Valentine’s Day in the United States is a pretty standard affair—chocolates, roses, candle–lit dinners with wine, you get it. However, around the world, many countries have different Valentine’s Day traditions and customs, and even different days for different genders and single people. With such a diverse student body at Penn, it’s only appropriate that we recognize some of the different ways love (or lack of it) is expressed around the world.
Japan and Korea
In Japan and Korea, White Day is celebrated one month after Valentine’s Day (March 14). Valentine’s Day is traditionally a day for women to show their love and appreciation for a special man in their lives, and White Day is considered a day for men to return the favor. In addition to that is the concept of “honmei” and “giri” chocolate. In Japan, giri chocolates are for one’s friends, coworkers and family members, while honmei chocolates are more romantic and usually given to someone you love. Rei Fujita (W ‘19) from Japan told Street: “The fact that there are two holidays is better from the guy's perspective because it seems more reciprocal than the American tradition.”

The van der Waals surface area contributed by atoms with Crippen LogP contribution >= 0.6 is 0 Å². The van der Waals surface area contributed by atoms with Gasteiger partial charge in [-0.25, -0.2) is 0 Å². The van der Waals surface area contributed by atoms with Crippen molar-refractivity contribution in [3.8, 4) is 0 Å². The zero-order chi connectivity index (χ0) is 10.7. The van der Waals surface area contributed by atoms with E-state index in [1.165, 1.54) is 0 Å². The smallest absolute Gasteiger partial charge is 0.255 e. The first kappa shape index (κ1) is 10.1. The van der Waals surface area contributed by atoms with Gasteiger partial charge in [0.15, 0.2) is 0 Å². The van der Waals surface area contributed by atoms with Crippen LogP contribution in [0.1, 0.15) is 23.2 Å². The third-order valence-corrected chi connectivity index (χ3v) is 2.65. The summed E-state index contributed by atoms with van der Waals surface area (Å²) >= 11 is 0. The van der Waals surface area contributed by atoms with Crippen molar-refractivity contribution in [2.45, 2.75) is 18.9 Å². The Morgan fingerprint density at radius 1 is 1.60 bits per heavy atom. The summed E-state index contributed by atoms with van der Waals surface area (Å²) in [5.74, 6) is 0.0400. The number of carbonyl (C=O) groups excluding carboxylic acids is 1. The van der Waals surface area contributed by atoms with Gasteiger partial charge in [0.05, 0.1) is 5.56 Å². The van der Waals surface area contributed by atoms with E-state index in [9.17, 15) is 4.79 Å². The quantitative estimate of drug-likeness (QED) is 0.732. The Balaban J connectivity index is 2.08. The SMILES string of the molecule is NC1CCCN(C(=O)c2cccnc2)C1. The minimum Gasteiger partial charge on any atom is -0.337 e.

In China, Qixi, while not really Valentine’s Day, is sometimes considered a close equivalent. It falls on the seventh day of the seventh lunar moon, so the date varies from year to year but usually falls sometime in August. While White Day is more of a modern cultural phenomenon, Qixi is based on the myth of the Cowherd and the Weaver Girl who fell in love. The legend says that the two lovers were separated by the Milky Way and can only see each other once a year, on the seventh day of the seventh lunar moon. Crystal Xie (C ‘19) says "Valentine's day is more popular with people my age, but I think that the legend behind Qixi is very special.”
Leaving Asia, Brazilians also have a separate day for lovers. They celebrate “Dia dos Namorados,” or “Lovers' Day," on June 14. The customs for this day are very similar to Valentine’s Day and falls right before St. Anthony’s Day. Dia Dos Namorados is celebrated on the eve of St. Anthony’s Day because Saint Anthony is said to bless couples with romance, happiness and strong marriages.
Denmark and Wales
In Europe, Valentine’s Day is similar to the American tradition but with a few cultural nuances. In Denmark, it is common for men to write women funny poems, or gaekkebrev, on papers that have small holes cut in them, while in Wales, a traditional gift for Valentine’s Day is the love spoon.
Korea: Singles Edition
On the other hand, two months after Valentine’s Day and one month after White Day, single Koreans can celebrate “Black Day.” For anyone who did not receive gifts on Valentine’s Day or on White Day, this is the day to get together, wear all black and eat jajangmyeon, a noodle dish covered in a black soybean paste.
Whether you're single or in a relationship this Valentine’s Day, there’s always a tradition for you to follow. Each society may have different ways of celebrating—but at the end of the day, it’s all one love.